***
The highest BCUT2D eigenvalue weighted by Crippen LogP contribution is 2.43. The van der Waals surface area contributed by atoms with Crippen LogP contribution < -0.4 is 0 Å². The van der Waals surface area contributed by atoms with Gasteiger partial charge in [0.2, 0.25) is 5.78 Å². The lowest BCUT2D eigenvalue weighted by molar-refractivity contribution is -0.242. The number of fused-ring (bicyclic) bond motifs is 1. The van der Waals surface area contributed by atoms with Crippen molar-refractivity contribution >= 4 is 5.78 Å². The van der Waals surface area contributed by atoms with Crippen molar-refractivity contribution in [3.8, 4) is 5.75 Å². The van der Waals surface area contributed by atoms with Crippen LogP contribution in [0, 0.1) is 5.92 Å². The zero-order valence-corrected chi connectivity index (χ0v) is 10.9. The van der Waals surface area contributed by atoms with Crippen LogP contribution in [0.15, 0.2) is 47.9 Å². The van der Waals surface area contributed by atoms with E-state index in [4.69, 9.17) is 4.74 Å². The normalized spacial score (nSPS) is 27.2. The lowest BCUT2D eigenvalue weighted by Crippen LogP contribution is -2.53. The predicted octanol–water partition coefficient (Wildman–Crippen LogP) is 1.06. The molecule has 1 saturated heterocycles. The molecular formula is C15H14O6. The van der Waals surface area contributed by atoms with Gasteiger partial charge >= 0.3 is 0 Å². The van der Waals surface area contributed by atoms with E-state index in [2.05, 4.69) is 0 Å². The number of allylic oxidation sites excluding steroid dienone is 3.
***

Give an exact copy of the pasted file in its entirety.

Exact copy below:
The highest BCUT2D eigenvalue weighted by Crippen LogP contribution is 2.43. The van der Waals surface area contributed by atoms with Crippen LogP contribution < -0.4 is 0 Å². The van der Waals surface area contributed by atoms with Gasteiger partial charge in [0.2, 0.25) is 5.78 Å². The lowest BCUT2D eigenvalue weighted by molar-refractivity contribution is -0.242. The number of fused-ring (bicyclic) bond motifs is 1. The van der Waals surface area contributed by atoms with Crippen molar-refractivity contribution >= 4 is 5.78 Å². The van der Waals surface area contributed by atoms with Crippen molar-refractivity contribution in [3.8, 4) is 5.75 Å². The van der Waals surface area contributed by atoms with Crippen LogP contribution in [0, 0.1) is 5.92 Å². The zero-order valence-corrected chi connectivity index (χ0v) is 10.9. The van der Waals surface area contributed by atoms with Crippen LogP contribution in [0.15, 0.2) is 47.9 Å². The van der Waals surface area contributed by atoms with E-state index in [4.69, 9.17) is 4.74 Å². The normalized spacial score (nSPS) is 27.2. The lowest BCUT2D eigenvalue weighted by Crippen LogP contribution is -2.53. The predicted octanol–water partition coefficient (Wildman–Crippen LogP) is 1.06. The molecule has 1 saturated heterocycles. The molecular formula is C15H14O6. The van der Waals surface area contributed by atoms with Gasteiger partial charge >= 0.3 is 0 Å². The van der Waals surface area contributed by atoms with E-state index in [2.05, 4.69) is 0 Å². The number of allylic oxidation sites excluding steroid dienone is 3.